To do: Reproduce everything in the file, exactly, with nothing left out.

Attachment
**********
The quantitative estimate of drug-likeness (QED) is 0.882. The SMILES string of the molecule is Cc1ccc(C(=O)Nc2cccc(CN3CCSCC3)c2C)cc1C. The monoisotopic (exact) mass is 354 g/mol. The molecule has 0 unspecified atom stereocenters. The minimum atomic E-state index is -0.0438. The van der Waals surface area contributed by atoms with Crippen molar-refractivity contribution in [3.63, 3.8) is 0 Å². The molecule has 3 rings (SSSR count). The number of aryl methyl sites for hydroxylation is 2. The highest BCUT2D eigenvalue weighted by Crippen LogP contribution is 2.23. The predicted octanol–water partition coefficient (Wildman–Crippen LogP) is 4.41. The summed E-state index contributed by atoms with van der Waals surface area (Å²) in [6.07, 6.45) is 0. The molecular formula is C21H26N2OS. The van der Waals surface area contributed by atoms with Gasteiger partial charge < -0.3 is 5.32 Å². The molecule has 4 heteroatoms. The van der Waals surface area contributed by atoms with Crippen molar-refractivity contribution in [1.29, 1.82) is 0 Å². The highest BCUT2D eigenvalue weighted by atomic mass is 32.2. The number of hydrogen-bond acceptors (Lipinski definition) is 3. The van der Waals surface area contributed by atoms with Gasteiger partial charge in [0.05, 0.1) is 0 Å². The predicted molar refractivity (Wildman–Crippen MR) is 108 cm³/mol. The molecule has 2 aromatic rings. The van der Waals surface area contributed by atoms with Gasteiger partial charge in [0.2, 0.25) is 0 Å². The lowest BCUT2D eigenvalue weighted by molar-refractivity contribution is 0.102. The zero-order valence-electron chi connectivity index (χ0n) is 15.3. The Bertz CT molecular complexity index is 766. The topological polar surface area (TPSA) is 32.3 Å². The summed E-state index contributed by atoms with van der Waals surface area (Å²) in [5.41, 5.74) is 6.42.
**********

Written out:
The quantitative estimate of drug-likeness (QED) is 0.882. The SMILES string of the molecule is Cc1ccc(C(=O)Nc2cccc(CN3CCSCC3)c2C)cc1C. The monoisotopic (exact) mass is 354 g/mol. The molecule has 0 unspecified atom stereocenters. The minimum atomic E-state index is -0.0438. The van der Waals surface area contributed by atoms with Crippen molar-refractivity contribution in [3.63, 3.8) is 0 Å². The molecule has 3 rings (SSSR count). The number of aryl methyl sites for hydroxylation is 2. The highest BCUT2D eigenvalue weighted by Crippen LogP contribution is 2.23. The predicted octanol–water partition coefficient (Wildman–Crippen LogP) is 4.41. The summed E-state index contributed by atoms with van der Waals surface area (Å²) in [6.07, 6.45) is 0. The molecular formula is C21H26N2OS. The van der Waals surface area contributed by atoms with Gasteiger partial charge < -0.3 is 5.32 Å². The molecule has 4 heteroatoms. The van der Waals surface area contributed by atoms with Crippen molar-refractivity contribution in [1.29, 1.82) is 0 Å². The highest BCUT2D eigenvalue weighted by atomic mass is 32.2. The number of hydrogen-bond acceptors (Lipinski definition) is 3. The van der Waals surface area contributed by atoms with Gasteiger partial charge in [0.05, 0.1) is 0 Å². The predicted molar refractivity (Wildman–Crippen MR) is 108 cm³/mol. The molecule has 2 aromatic rings. The van der Waals surface area contributed by atoms with Gasteiger partial charge in [0.2, 0.25) is 0 Å². The lowest BCUT2D eigenvalue weighted by molar-refractivity contribution is 0.102. The zero-order valence-electron chi connectivity index (χ0n) is 15.3. The Bertz CT molecular complexity index is 766. The topological polar surface area (TPSA) is 32.3 Å². The summed E-state index contributed by atoms with van der Waals surface area (Å²) in [5.41, 5.74) is 6.42.